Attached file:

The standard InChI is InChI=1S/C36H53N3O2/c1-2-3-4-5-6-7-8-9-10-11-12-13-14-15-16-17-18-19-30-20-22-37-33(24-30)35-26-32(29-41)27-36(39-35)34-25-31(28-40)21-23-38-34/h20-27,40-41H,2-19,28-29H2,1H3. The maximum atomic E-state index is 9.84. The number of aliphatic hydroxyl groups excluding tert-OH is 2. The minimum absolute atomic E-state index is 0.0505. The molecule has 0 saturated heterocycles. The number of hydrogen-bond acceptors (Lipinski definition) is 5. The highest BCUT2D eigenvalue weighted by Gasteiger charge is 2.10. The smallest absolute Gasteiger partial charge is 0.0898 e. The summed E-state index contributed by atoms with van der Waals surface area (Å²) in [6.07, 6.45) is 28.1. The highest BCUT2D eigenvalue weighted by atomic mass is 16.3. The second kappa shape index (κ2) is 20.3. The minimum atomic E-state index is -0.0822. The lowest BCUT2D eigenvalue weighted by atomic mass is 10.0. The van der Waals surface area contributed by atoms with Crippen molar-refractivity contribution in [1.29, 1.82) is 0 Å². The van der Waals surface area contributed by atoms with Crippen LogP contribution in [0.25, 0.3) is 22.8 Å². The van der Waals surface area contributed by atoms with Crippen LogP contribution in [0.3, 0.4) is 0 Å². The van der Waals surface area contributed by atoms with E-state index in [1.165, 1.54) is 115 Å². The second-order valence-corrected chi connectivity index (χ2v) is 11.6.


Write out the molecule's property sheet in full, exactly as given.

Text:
The standard InChI is InChI=1S/C36H53N3O2/c1-2-3-4-5-6-7-8-9-10-11-12-13-14-15-16-17-18-19-30-20-22-37-33(24-30)35-26-32(29-41)27-36(39-35)34-25-31(28-40)21-23-38-34/h20-27,40-41H,2-19,28-29H2,1H3. The maximum atomic E-state index is 9.84. The number of aliphatic hydroxyl groups excluding tert-OH is 2. The minimum absolute atomic E-state index is 0.0505. The molecule has 0 saturated heterocycles. The number of hydrogen-bond acceptors (Lipinski definition) is 5. The highest BCUT2D eigenvalue weighted by Gasteiger charge is 2.10. The smallest absolute Gasteiger partial charge is 0.0898 e. The summed E-state index contributed by atoms with van der Waals surface area (Å²) in [6.07, 6.45) is 28.1. The highest BCUT2D eigenvalue weighted by atomic mass is 16.3. The second kappa shape index (κ2) is 20.3. The minimum atomic E-state index is -0.0822. The lowest BCUT2D eigenvalue weighted by atomic mass is 10.0. The van der Waals surface area contributed by atoms with Crippen molar-refractivity contribution in [1.29, 1.82) is 0 Å². The van der Waals surface area contributed by atoms with Crippen LogP contribution in [0.25, 0.3) is 22.8 Å². The van der Waals surface area contributed by atoms with Crippen LogP contribution in [0.3, 0.4) is 0 Å². The van der Waals surface area contributed by atoms with E-state index in [1.165, 1.54) is 115 Å². The second-order valence-corrected chi connectivity index (χ2v) is 11.6.